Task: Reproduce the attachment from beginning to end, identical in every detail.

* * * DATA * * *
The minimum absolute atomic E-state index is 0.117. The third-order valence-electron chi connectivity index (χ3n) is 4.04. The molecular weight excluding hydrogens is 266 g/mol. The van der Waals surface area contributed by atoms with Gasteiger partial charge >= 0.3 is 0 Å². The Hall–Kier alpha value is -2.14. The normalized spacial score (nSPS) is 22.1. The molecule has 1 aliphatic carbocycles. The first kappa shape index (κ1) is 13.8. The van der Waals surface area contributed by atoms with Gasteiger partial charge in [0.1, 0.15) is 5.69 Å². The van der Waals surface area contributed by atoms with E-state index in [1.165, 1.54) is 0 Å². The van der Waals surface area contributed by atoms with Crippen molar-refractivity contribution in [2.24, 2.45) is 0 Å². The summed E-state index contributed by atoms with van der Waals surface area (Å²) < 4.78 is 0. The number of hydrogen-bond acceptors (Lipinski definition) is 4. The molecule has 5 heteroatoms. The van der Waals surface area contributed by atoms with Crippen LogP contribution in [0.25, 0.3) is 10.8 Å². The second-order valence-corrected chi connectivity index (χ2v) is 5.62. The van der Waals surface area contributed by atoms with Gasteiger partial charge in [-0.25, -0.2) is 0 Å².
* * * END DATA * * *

The minimum absolute atomic E-state index is 0.117. The third-order valence-electron chi connectivity index (χ3n) is 4.04. The molecular weight excluding hydrogens is 266 g/mol. The van der Waals surface area contributed by atoms with Gasteiger partial charge >= 0.3 is 0 Å². The Hall–Kier alpha value is -2.14. The normalized spacial score (nSPS) is 22.1. The molecule has 1 aliphatic carbocycles. The first kappa shape index (κ1) is 13.8. The van der Waals surface area contributed by atoms with Gasteiger partial charge in [0.1, 0.15) is 5.69 Å². The van der Waals surface area contributed by atoms with E-state index in [1.165, 1.54) is 0 Å². The van der Waals surface area contributed by atoms with Crippen molar-refractivity contribution in [2.24, 2.45) is 0 Å². The summed E-state index contributed by atoms with van der Waals surface area (Å²) < 4.78 is 0. The number of hydrogen-bond acceptors (Lipinski definition) is 4. The molecule has 5 heteroatoms. The van der Waals surface area contributed by atoms with Crippen LogP contribution in [0.25, 0.3) is 10.8 Å². The second-order valence-corrected chi connectivity index (χ2v) is 5.62. The van der Waals surface area contributed by atoms with Gasteiger partial charge in [-0.25, -0.2) is 0 Å².